The Court of Appeals for the Second Circuit agreed with the target company and held that Wertin's financials as well as his companies' financials should be disclosed because "the shareholders' agreement gave Wertin the right to vote all acquired" target shares and the power to manage the properties. Id. at 1147. In so holding, the court held that the financial information about Wertin was material to the shareholder to making an informed decision and discussed in detail why financial disclosure is material to the shareholders:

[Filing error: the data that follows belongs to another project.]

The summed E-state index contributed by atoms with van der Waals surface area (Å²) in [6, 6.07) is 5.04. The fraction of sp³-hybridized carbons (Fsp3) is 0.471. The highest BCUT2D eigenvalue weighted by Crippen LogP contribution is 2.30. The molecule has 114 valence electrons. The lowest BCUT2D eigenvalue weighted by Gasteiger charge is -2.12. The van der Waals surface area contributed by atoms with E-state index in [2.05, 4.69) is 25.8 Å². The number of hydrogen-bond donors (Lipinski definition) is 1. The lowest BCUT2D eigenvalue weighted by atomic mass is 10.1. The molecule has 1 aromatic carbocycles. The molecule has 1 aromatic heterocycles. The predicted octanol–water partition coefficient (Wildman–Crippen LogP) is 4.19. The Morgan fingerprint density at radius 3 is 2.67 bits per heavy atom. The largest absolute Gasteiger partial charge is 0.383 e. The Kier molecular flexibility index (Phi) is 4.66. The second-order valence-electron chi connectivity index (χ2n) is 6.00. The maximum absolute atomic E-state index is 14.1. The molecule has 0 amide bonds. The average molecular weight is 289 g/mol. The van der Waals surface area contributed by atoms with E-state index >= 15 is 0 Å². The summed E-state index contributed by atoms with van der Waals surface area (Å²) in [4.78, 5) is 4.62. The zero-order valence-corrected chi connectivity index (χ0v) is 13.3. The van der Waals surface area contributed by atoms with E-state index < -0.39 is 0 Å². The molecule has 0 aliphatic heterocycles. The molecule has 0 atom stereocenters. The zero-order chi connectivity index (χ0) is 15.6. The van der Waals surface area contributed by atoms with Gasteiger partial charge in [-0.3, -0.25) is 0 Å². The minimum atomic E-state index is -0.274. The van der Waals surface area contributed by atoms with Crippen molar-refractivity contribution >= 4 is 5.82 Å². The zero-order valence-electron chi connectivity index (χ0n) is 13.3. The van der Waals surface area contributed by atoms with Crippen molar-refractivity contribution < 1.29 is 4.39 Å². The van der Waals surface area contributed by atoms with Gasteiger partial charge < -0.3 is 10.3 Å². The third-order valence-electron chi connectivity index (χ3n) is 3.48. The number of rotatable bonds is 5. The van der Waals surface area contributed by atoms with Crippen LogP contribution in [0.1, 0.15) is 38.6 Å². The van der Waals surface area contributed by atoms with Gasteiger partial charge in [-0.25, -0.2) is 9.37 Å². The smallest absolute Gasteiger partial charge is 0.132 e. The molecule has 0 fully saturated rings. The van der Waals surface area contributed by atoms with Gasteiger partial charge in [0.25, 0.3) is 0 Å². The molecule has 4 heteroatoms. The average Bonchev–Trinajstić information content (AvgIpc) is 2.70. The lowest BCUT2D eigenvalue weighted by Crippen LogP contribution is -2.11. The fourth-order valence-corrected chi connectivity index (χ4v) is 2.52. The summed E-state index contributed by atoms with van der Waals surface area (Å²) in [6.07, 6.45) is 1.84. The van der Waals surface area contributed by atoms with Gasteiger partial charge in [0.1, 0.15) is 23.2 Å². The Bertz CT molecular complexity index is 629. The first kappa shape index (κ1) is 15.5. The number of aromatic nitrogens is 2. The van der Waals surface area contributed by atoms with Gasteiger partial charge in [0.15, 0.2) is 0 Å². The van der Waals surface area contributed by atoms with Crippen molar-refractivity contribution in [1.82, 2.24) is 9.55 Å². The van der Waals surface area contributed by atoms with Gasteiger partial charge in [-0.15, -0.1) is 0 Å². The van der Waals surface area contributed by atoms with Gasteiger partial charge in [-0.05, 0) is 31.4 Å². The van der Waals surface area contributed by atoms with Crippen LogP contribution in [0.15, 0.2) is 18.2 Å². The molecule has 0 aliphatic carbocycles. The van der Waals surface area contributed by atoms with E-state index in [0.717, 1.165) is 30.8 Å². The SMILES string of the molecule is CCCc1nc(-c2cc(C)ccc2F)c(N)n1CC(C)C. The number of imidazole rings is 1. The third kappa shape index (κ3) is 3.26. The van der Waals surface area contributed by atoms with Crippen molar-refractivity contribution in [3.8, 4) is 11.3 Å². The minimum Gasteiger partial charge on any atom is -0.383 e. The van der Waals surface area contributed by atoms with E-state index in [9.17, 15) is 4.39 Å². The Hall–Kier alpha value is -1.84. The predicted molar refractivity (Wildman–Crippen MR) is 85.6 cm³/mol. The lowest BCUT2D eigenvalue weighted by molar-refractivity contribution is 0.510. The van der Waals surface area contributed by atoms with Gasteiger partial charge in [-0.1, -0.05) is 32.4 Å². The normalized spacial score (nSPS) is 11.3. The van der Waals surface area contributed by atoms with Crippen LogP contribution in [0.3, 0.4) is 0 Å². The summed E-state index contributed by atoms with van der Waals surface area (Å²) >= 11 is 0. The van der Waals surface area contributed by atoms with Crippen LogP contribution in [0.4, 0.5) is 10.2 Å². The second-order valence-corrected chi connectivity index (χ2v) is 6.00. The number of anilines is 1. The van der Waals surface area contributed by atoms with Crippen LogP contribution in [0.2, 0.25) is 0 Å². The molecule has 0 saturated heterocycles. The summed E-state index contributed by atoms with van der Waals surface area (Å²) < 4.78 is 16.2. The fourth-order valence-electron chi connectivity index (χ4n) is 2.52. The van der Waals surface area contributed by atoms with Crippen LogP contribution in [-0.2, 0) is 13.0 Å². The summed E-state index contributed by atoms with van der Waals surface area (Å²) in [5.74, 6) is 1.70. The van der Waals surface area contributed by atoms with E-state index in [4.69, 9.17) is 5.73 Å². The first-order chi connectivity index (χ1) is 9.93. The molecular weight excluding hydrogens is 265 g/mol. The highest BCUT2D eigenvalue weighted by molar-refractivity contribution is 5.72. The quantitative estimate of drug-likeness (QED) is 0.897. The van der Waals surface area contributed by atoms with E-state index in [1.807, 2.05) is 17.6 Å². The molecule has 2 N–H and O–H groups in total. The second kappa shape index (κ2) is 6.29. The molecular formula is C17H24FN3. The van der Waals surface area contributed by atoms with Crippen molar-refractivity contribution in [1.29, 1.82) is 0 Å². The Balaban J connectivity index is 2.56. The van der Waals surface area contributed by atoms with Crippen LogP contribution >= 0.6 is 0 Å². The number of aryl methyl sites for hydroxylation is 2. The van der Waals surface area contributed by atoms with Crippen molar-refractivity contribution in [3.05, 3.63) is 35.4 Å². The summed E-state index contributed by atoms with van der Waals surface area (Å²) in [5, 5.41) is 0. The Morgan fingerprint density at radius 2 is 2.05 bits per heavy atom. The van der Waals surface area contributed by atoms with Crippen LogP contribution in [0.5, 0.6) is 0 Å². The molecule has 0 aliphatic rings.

In applying [the test of materiality] to a cash tender offer, it is necessary to appreciate the problem faced by a stockholder of the target company in deciding whether to tender, to sell or to hold part or all of his securities. It is true that, in the case of an "any and all" offer such as that here at issue, a stockholder who has firmly decided to tender has no interest in the financial position of the offeror other than its ability to pay a point not here at issue since he will have severed all financial connections with the target. It is also true that in the case of such an offer, there is less reason for him to seek to eliminate the risk of being partly in *891 and partly out by selling to arbitrageurs, usually at a price somewhere between the previous market and the offered price, than where the offer is for a stated number or percentage of the shares (with or without the right to accept additional shares) or is conditioned on a minimum number being obtained. Still, the shareholder of the target company faces a hard problem in determining the most advantageous course of action, a problem whose difficulty is enhanced by his usual ignorance of the course other shareholders are adopting. If the bidder is in a flourishing financial condition, the stockholder might decide to hold his shares in the hope that, if the offer was only partially successful, the bidder might raise its bid after termination of the offer or infuse new capital into the enterprise. Per contra, a poor financial condition of the bidder might cause the shareholder to accept for fear that control of the company would pass into irresponsible hands.